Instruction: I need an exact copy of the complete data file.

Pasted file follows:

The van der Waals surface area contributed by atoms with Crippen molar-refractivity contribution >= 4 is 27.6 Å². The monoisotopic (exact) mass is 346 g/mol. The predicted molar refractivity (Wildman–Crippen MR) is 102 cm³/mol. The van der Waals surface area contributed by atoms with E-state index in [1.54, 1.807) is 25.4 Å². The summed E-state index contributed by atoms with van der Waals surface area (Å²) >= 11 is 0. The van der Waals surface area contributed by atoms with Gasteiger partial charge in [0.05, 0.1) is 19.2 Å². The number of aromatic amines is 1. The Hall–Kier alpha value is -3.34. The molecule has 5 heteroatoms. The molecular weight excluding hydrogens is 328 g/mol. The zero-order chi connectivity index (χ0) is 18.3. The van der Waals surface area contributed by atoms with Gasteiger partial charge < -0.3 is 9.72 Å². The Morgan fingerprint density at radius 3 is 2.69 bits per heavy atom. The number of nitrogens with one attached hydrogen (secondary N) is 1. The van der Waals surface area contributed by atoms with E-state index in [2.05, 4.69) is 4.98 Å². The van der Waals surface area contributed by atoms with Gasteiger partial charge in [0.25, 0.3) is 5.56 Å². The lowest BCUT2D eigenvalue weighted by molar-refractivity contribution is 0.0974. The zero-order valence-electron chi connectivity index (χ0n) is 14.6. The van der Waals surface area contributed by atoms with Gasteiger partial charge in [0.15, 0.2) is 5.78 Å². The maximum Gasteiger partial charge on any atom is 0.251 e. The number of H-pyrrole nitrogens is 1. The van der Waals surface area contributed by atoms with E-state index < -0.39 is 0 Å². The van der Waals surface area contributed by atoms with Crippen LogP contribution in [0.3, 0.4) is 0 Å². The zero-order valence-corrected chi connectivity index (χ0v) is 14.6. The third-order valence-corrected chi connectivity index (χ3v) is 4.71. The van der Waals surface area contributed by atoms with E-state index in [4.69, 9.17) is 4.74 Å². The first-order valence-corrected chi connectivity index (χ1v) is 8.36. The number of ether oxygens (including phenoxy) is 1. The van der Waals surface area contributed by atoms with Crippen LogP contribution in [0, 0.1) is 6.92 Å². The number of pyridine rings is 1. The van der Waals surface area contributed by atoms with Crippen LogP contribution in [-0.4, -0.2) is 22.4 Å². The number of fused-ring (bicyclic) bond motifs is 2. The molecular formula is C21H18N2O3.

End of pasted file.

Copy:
The van der Waals surface area contributed by atoms with Crippen molar-refractivity contribution >= 4 is 27.6 Å². The monoisotopic (exact) mass is 346 g/mol. The predicted molar refractivity (Wildman–Crippen MR) is 102 cm³/mol. The van der Waals surface area contributed by atoms with E-state index in [1.54, 1.807) is 25.4 Å². The summed E-state index contributed by atoms with van der Waals surface area (Å²) >= 11 is 0. The van der Waals surface area contributed by atoms with Gasteiger partial charge in [0.05, 0.1) is 19.2 Å². The number of aromatic amines is 1. The Hall–Kier alpha value is -3.34. The molecule has 5 heteroatoms. The molecular weight excluding hydrogens is 328 g/mol. The zero-order chi connectivity index (χ0) is 18.3. The van der Waals surface area contributed by atoms with Gasteiger partial charge < -0.3 is 9.72 Å². The Morgan fingerprint density at radius 3 is 2.69 bits per heavy atom. The number of nitrogens with one attached hydrogen (secondary N) is 1. The van der Waals surface area contributed by atoms with E-state index in [2.05, 4.69) is 4.98 Å². The van der Waals surface area contributed by atoms with Gasteiger partial charge in [0.25, 0.3) is 5.56 Å². The lowest BCUT2D eigenvalue weighted by molar-refractivity contribution is 0.0974. The zero-order valence-electron chi connectivity index (χ0n) is 14.6. The van der Waals surface area contributed by atoms with Gasteiger partial charge in [0.15, 0.2) is 5.78 Å². The maximum Gasteiger partial charge on any atom is 0.251 e. The number of H-pyrrole nitrogens is 1. The van der Waals surface area contributed by atoms with E-state index < -0.39 is 0 Å². The van der Waals surface area contributed by atoms with Crippen LogP contribution in [0.3, 0.4) is 0 Å². The zero-order valence-corrected chi connectivity index (χ0v) is 14.6. The third-order valence-corrected chi connectivity index (χ3v) is 4.71. The van der Waals surface area contributed by atoms with E-state index in [4.69, 9.17) is 4.74 Å². The first-order valence-corrected chi connectivity index (χ1v) is 8.36. The number of ether oxygens (including phenoxy) is 1. The van der Waals surface area contributed by atoms with Crippen LogP contribution in [0, 0.1) is 6.92 Å². The number of pyridine rings is 1. The van der Waals surface area contributed by atoms with Crippen LogP contribution in [-0.4, -0.2) is 22.4 Å². The number of fused-ring (bicyclic) bond motifs is 2. The molecular formula is C21H18N2O3.